In the present study, the incidence of short-term complications in endoscopy group were, restenting due to failure of therapy (6.7%), stent migration (26.7%), and sub-phrenic abscess (6.7%). In long-term follow-up, 2 patients (13.4%) developed stent-related ulcer and a similar number of patients developed stricture.
In agreement with our findings, Campo and colleagues  described single-institution experience in managing SG leaks with endoscopic stents. Data for all patients who underwent endoscopic stent placement for an SG leak Twenty-four patients with SG staple-line leaks treated with covered endoscopic stents were identified. Migration occurred in 22% of all stent placements.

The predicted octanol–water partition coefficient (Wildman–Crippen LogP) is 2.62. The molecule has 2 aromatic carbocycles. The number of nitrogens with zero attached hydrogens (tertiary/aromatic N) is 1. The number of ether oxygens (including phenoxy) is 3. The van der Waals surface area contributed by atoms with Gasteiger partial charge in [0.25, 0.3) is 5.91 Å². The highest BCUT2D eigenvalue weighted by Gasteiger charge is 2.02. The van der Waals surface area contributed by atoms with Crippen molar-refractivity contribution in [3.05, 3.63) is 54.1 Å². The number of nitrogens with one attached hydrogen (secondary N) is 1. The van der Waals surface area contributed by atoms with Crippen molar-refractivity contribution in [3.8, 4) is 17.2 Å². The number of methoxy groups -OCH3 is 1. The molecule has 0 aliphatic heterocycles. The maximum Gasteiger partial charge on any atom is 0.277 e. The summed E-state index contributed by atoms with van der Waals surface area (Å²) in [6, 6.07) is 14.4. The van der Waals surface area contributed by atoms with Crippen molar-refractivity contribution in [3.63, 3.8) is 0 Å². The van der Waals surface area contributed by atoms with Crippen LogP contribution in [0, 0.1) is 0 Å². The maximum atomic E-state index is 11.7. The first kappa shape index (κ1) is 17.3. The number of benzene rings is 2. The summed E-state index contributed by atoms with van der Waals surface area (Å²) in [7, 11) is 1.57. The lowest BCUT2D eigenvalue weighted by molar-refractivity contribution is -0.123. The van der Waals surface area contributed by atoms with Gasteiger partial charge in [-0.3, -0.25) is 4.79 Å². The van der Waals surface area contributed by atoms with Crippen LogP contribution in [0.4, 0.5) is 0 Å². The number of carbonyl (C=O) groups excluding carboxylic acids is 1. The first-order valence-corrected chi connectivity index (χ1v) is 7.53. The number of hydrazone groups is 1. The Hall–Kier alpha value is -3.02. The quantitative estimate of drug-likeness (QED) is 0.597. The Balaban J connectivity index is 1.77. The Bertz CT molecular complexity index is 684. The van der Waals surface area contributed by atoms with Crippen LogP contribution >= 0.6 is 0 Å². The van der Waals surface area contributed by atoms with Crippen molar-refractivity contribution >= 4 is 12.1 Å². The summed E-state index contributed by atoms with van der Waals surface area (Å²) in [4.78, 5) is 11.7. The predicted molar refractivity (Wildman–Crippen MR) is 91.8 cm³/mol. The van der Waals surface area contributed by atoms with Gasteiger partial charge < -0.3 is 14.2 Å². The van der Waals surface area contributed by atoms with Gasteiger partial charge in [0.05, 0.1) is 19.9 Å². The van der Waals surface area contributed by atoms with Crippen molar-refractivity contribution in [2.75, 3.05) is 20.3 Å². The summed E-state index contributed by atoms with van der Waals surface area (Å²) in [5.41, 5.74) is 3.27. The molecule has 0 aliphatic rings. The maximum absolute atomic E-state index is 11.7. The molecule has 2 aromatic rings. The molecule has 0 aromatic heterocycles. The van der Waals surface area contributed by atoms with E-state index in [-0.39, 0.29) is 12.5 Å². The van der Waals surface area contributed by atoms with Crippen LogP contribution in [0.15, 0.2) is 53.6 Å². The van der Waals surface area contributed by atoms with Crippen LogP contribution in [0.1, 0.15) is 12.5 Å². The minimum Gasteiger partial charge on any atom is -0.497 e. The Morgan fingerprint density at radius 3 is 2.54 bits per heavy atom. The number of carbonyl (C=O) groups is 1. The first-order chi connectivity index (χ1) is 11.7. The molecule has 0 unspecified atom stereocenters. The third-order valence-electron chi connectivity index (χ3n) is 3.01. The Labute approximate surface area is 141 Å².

Botaitis, et al.  support primary surgical repair of the defect and immediate surgical intervention with wash out drainage and primary repair for patients with early leaks due to the fact that the surrounding tissues are still healthy. More definitive surgical options include: conversion of the LSG to a regular Roux-Y gastric bypass (RYGB), anastomosis of the jejunal Roux limb to the fistula and total gastrectomy. Gomes suggested that converting a sleeve to a RYGB leads to decompression of the high intragastric pressure within the sleeve to a low pressure system. Also a Roux limb allows for better drainage than a sleeve, which can have functional disorders or stenotic areas. Conversion of the LSG to a RYGB may not be advisable in the presence of significant peritonitis  studies have shown that early re-suturing within the first three days can result in successful closure versus re-suturing leaks after the third day. Hence this is considered as a ‘favorable’ window period and attempt at early surgical closure of the defect may be performed when re-exploration is early and tissues are healthy. If possible re-sleeve of the fistula site by stapling can be done with suture reinforcement .